How to shift the balance between sources of energy — new versus old, clean versus dirty — will play a huge role in how the transition affects growth and inflation. Major oil and gas producers are coming under increasing pressure from shareholders to cut back on drilling to make credible net zero plans, and lower supplies could push up prices for customers. The inflation hit would be exacerbated if alternative renewable power sources — and the crucial infrastructure to get it into homes and businesses — aren’t ready to pick up all the slack. 

Government carbon pricing policy is another factor in the equation. Under Europe’s Emissions Trading System, companies either pay to pollute, a cost that has doubled in the past year, or invest in new technology to avoid producing carbon. To protect industries from becoming uncompetitive as a side effect of stricter climate policies, Europe now wants to impose a carbon border tax, or penalty for bringing emissions embedded in goods like steel or cement into the bloc.

But even if businesses and consumers have to contend with a price hump as part of the epic energy transformation, it’s unlikely to be permanent. As governments offer incentives,  more renewables are used and people change habits, a virtuous circle of production and demand should ultimately improve returns on green investment and reduce costs. In the case of electric cars, BloombergNEF estimates they’ll reach price parity with internal combustion vehicles starting in 2025.

The initial increase in costs to consumers may also be capped as commodities account for only a fraction of the final price of goods. A study by Boston Consulting Group and the World Economic Forum found that decarbonization would add 1% to 4% to end-consumer costs in the medium term.

Falling prices are already being seen in some areas, such as solar power, which is down more than 90% in the past decade.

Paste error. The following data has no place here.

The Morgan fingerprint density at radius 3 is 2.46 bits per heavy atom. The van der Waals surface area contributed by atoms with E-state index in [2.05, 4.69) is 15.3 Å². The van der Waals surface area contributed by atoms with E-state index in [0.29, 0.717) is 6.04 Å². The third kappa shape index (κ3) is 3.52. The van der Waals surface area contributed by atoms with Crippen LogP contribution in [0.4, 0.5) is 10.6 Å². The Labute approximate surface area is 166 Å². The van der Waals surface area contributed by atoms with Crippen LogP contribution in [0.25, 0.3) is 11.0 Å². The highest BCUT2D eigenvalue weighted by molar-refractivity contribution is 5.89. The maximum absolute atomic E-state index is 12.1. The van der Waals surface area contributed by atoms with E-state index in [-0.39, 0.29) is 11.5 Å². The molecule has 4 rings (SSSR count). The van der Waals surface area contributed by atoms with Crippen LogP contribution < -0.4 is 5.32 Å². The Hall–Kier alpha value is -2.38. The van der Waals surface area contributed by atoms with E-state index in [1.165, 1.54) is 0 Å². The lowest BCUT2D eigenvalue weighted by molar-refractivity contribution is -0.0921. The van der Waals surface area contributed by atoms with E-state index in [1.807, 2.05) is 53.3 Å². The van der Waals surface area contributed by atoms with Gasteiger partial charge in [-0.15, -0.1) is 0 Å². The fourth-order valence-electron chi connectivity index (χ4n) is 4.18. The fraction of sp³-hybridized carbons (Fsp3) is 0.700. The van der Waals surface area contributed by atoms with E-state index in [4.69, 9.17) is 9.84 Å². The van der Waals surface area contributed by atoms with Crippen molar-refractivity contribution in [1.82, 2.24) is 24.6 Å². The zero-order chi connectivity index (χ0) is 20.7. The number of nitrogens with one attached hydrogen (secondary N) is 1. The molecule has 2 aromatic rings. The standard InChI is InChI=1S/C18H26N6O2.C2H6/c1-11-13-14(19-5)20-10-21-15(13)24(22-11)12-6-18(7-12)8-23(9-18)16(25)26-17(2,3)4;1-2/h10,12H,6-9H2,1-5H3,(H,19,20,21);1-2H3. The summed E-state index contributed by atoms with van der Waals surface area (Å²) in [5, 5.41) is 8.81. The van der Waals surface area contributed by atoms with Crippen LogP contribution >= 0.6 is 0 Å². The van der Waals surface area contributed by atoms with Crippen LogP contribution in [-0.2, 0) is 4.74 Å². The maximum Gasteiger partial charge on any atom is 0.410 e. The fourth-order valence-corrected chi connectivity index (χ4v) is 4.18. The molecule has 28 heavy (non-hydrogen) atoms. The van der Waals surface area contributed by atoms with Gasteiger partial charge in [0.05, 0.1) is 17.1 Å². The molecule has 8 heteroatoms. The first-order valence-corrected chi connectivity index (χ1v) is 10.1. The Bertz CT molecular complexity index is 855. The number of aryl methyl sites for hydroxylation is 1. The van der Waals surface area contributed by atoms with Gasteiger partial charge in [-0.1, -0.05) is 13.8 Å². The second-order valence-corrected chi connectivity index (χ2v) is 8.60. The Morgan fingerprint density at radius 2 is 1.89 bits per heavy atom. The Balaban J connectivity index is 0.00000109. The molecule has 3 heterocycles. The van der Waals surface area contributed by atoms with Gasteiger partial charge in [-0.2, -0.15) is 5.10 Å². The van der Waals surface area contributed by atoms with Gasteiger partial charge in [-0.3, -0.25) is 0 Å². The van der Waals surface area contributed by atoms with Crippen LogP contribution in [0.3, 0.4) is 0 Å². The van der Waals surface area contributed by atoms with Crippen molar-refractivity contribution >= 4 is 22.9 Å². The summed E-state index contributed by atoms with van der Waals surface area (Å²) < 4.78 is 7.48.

But while solar has become one of the cheapest forms of electricity, there’s a large upfront cost to installing panels in homes. That hasn’t deterred state lawmakers in the U.S. from making them a key component in the climate change fight. California, for example, requires most newly built homes to include solar systems.

Other U.S. states may follow California’s lead, and some parts of Germany will soon require panels on non-residential buildings. Still, the climate benefits can’t be ignored, plus the long-term savings on utility bills will eventually offset the initial expense.

“In the medium term, it’s still deflationary and that’s where people’s focus should be,” said Edward Lees, who co-manages BNP Paribas Asset Management’s Energy Transition fund. “The wind doesn’t charge you anything, the sun doesn’t charge you anything.”

Central bankers are paying close attention given the impact of climate change and the transition to cleaner energy on inflation, output, jobs and financial stability. 

BOE Governor Andrew Bailey said this month that the green shift needs to start as early as possible to avoid a disorderly move later that would be more damaging, where carbon pricing jumps suddenly, companies have to scrap some assets, bottlenecks intensify and output takes a hit. The BOE estimates inflation in that scenario would accelerate to more than 4%, which compares with an average of 2% this century.

Doing nothing also carries huge economic risks. Climate scientists warn of increased frequency of extreme weather conditions, which can disrupt food supplies and damage buildings and infrastructure, all with a fallout on the broader economy.

Analysis from the Network for Greening the Financial System, a group of more than 90 central banks, estimates a global GDP hit of up to 13% by the end of the century if the green transition fails, even before accounting for damage from severe weather events. Amid such warnings, there’s more to consider than costs, according to Rain Newton-Smith, chief economist at the Confederation of British Industry lobby group.

“That’s just looking at that in isolation and not thinking about the huge wider benefits through better air quality, through helping to tackle climate change by reducing carbon emissions,” she said.

[More: Worry about inflation, but don’t worry too much]